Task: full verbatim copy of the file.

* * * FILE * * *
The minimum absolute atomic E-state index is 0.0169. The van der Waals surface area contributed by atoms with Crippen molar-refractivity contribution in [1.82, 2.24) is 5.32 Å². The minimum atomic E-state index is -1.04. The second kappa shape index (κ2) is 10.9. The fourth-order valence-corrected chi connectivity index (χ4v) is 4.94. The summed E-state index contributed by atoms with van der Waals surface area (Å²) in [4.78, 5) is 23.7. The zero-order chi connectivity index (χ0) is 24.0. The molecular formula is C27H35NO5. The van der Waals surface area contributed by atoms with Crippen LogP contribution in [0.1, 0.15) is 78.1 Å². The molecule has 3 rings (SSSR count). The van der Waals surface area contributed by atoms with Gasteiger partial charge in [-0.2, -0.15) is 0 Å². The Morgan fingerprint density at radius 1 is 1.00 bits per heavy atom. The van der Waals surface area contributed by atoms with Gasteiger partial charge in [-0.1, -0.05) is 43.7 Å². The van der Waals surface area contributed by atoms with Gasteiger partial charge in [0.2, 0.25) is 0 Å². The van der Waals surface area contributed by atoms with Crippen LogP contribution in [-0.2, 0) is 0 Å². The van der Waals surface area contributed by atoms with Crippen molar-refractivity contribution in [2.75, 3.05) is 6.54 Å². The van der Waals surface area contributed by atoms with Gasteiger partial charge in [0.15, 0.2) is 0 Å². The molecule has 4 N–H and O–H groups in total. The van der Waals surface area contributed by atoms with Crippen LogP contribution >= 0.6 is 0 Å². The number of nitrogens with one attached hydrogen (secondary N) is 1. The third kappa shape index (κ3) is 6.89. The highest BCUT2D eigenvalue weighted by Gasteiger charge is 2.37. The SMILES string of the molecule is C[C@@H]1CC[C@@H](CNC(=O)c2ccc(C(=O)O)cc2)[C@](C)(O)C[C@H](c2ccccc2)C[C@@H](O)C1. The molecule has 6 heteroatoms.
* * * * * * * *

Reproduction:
The minimum absolute atomic E-state index is 0.0169. The van der Waals surface area contributed by atoms with Crippen molar-refractivity contribution in [1.82, 2.24) is 5.32 Å². The minimum atomic E-state index is -1.04. The second kappa shape index (κ2) is 10.9. The fourth-order valence-corrected chi connectivity index (χ4v) is 4.94. The summed E-state index contributed by atoms with van der Waals surface area (Å²) in [4.78, 5) is 23.7. The zero-order chi connectivity index (χ0) is 24.0. The molecular formula is C27H35NO5. The van der Waals surface area contributed by atoms with Crippen LogP contribution in [0.1, 0.15) is 78.1 Å². The molecule has 3 rings (SSSR count). The van der Waals surface area contributed by atoms with Gasteiger partial charge in [-0.2, -0.15) is 0 Å². The Morgan fingerprint density at radius 1 is 1.00 bits per heavy atom. The van der Waals surface area contributed by atoms with Gasteiger partial charge in [-0.1, -0.05) is 43.7 Å². The van der Waals surface area contributed by atoms with Gasteiger partial charge in [0.2, 0.25) is 0 Å². The van der Waals surface area contributed by atoms with Crippen LogP contribution in [-0.2, 0) is 0 Å². The van der Waals surface area contributed by atoms with Crippen molar-refractivity contribution in [2.75, 3.05) is 6.54 Å². The van der Waals surface area contributed by atoms with Gasteiger partial charge in [0.15, 0.2) is 0 Å². The molecule has 4 N–H and O–H groups in total. The van der Waals surface area contributed by atoms with Crippen LogP contribution >= 0.6 is 0 Å². The number of nitrogens with one attached hydrogen (secondary N) is 1. The third kappa shape index (κ3) is 6.89. The highest BCUT2D eigenvalue weighted by Gasteiger charge is 2.37. The SMILES string of the molecule is C[C@@H]1CC[C@@H](CNC(=O)c2ccc(C(=O)O)cc2)[C@](C)(O)C[C@H](c2ccccc2)C[C@@H](O)C1. The molecule has 6 heteroatoms.